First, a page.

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Could LeBron handle being Number Three (or worse) in New York?



LeBron James, the Cleveland man who made a Yankee cap more famous than either a Yankee or Jay-Z could, skipped out on the Yankees 27th World Series Victory Parade Friday. Too bad. It probably could have helped him make that decision everybody wants him to make: stay with the Cavs, or become a Knick?
Seeing the floats carrying the Yanks through the "Canyon of Heroes" of Manhattan while being showered with ticker tape and other paper products might have given LeBron a major epiphany that he probably needs to know before he makes his decision: If he goes to New York, he in all probability will never be number one there.
Basketball may be the sport of the streets in NYC, but baseball is king nevertheless. And whatever Yankee is the star player on the team will be the number one athlete in the city barring a major shift in fortunes. Right now, don't expect that to happen anytime soon.
When Patrick Ewing was taking the Knicks to the playoffs in the 90's, the Yankees were awakening from their fifteen or so odd slumber of mediocrity. Even before that time, baseball ruled the headlines. The manager merry-go-round stole headlines from other sports and the chaos surrounding George Steinbrenner knew no bounds.
If LeBron bolted for the Knicks ,or even (perish the thought!) the Nets, he would have to be content with being no better than Number Three in NYC, behind Jeter and A*Rod. And if Eli Manning got the Giants back to the Super Bowl, he could possible drop to Number Four. Or lower, depending on what other Yankee takes New York's fancy.
Could LeBron James handle not being the center of attention? It arguably has it's benefits. But if the argument for leaving Cleveland for New York is better visibility then he might be in for a shock. New York pays more attention to the Yankees, and arguably, so does America.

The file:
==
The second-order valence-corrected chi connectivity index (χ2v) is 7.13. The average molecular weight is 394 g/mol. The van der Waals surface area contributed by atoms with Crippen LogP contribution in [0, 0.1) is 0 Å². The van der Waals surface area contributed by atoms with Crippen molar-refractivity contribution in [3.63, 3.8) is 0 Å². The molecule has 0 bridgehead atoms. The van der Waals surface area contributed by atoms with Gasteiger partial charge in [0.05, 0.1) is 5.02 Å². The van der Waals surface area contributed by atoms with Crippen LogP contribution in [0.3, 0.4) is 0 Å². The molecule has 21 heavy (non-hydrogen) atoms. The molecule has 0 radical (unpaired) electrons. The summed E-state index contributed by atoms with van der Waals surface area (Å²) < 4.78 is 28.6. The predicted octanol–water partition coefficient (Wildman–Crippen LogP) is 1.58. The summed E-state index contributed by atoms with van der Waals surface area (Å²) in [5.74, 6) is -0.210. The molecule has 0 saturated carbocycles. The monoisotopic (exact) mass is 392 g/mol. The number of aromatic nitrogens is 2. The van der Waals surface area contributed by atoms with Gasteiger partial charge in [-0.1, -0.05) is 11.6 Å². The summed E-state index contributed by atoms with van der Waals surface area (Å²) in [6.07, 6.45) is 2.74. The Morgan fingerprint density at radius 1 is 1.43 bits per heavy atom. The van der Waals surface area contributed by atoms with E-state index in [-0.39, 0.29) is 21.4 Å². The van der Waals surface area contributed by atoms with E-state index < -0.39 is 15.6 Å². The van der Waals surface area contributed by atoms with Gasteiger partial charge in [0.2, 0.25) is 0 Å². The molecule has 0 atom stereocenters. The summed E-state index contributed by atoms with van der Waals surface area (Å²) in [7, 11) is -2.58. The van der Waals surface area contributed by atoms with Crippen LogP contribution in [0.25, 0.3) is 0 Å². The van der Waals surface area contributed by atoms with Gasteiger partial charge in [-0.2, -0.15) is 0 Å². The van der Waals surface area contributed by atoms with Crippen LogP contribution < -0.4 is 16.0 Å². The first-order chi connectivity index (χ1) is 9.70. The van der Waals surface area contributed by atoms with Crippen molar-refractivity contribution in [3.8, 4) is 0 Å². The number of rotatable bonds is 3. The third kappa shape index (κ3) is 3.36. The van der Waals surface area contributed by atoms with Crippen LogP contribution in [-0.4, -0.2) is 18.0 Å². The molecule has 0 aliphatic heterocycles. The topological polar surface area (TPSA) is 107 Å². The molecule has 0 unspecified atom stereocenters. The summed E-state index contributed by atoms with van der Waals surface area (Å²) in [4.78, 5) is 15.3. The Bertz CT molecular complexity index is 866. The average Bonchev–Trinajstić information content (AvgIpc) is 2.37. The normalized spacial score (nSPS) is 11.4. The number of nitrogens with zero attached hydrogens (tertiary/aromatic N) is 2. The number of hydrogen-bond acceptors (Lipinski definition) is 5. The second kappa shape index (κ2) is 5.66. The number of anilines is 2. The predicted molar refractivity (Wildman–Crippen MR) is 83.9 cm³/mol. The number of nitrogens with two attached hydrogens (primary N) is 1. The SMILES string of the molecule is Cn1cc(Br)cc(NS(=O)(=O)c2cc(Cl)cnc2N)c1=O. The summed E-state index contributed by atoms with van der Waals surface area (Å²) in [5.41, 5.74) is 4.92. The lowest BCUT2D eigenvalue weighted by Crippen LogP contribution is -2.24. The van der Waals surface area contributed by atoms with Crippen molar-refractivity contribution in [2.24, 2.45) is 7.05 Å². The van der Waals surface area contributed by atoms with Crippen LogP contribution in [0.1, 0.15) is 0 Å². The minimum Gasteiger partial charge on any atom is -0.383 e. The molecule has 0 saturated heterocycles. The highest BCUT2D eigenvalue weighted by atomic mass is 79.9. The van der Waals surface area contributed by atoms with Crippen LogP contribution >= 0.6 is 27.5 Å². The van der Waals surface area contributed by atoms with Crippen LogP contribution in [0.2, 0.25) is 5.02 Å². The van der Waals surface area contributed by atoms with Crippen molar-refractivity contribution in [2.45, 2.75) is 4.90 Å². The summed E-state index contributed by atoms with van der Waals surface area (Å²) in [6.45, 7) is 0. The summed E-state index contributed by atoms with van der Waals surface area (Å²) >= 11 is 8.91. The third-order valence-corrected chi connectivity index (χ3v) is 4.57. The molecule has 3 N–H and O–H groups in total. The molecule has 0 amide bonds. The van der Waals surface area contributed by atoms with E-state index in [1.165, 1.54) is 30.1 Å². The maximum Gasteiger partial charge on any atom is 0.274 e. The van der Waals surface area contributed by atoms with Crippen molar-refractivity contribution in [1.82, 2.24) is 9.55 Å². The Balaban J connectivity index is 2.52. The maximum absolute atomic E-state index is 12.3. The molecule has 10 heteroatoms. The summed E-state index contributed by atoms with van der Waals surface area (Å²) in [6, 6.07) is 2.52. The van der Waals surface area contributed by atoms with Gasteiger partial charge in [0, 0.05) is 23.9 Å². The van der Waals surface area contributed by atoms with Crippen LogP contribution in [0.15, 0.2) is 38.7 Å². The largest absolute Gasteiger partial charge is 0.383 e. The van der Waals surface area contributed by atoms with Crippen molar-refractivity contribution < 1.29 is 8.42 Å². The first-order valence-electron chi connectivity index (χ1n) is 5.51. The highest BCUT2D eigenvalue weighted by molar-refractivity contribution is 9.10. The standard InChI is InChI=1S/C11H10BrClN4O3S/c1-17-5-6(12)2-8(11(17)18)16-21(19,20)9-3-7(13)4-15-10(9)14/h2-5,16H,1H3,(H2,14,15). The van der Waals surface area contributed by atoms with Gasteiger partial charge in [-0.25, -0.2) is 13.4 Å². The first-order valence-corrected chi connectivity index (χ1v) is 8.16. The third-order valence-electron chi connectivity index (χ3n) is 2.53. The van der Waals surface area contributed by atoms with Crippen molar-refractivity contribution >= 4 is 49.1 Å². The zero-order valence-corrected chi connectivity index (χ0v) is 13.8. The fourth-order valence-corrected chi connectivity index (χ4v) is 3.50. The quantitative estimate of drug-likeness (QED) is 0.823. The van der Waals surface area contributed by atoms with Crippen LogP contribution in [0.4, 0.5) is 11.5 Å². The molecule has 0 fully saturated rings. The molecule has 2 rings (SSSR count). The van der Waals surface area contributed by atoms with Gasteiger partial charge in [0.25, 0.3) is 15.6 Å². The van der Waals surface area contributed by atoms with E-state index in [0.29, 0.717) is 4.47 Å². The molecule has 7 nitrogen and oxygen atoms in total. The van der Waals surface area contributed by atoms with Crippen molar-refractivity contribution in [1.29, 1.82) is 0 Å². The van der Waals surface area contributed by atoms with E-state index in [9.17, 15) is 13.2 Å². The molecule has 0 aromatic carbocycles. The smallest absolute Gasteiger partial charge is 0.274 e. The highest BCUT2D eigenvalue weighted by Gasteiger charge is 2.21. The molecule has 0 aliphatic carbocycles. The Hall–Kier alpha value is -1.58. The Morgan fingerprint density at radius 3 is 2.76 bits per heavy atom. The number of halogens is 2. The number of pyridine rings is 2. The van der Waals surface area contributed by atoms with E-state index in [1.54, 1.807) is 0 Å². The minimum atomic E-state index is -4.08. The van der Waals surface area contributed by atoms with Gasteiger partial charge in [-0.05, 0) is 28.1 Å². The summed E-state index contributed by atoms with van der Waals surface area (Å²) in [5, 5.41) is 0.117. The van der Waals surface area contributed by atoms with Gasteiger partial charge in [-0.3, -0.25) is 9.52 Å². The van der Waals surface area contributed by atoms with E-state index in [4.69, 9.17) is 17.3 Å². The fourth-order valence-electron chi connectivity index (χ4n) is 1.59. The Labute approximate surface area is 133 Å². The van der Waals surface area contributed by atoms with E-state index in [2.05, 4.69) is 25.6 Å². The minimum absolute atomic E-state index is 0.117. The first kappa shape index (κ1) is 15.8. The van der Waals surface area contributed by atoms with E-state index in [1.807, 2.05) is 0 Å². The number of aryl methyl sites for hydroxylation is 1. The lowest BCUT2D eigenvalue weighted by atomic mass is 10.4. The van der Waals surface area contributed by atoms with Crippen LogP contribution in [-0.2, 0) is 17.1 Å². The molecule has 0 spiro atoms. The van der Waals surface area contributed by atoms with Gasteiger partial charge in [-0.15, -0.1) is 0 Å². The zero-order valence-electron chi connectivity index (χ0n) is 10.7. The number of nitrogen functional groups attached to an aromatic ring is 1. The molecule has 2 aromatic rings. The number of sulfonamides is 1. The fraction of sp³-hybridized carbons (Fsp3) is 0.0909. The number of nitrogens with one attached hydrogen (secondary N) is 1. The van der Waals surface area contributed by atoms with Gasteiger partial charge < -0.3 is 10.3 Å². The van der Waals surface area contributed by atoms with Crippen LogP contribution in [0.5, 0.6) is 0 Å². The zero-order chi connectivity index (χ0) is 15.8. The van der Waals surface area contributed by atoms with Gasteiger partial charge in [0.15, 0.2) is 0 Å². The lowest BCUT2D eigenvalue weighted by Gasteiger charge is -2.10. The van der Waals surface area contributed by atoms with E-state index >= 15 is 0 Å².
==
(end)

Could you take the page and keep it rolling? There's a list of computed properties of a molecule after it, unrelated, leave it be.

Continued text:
(via Ball Don't Lie)


Syndicated from Shirts With Random Triangles


LeBron James, the Cleveland man who made a Yankee cap more famous than either a Yankee or Jay-Z could, skipped out on the Yankees 27th World Series Victory Parade Friday. Too bad. It probably could have helped him make that decision everybody wants him to make: stay with the Cavs, or become a Knick?
Seeing the floats carrying the Yanks through the "Canyon of Heroes" of Manhattan while being showered with ticker tape and other paper products might have given LeBron a major epiphany that he probably needs to know before he makes his decision: If he goes to New York, he in all probability will never be number one there.
Basketball may be the sport of the streets in NYC, but baseball is king nevertheless. And whatever Yankee is the star player on the team will be the number one athlete in the city barring a major shift in fortunes. Right now, don't expect that to happen anytime soon.
When Patrick Ewing was taking the Knicks to the playoffs in the 90's, the Yankees were awakening from their fifteen or so odd slumber of mediocrity. Even before that time, baseball ruled the headlines. The manager merry-go-round stole headlines from other sports and the chaos surrounding George Steinbrenner knew no bounds.
If LeBron bolted for the Knicks ,or even (perish the thought!) the Nets, he would have to be content with being no better than Number Three in NYC, behind Jeter and A*Rod. And if Eli Manning got the Giants back to the Super Bowl, he could possible drop to Number Four. Or lower, depending on what other Yankee takes New York's fancy.
Could LeBron James handle not being the center of attention? It arguably has it's benefits. But if the argument for leaving Cleveland for New York is better visibility then he might be in for a shock. New York pays more attention to the Yankees, and arguably, so does America.

(via Ball Don't Lie)



Posted originally: 2009-11-06 18:53:00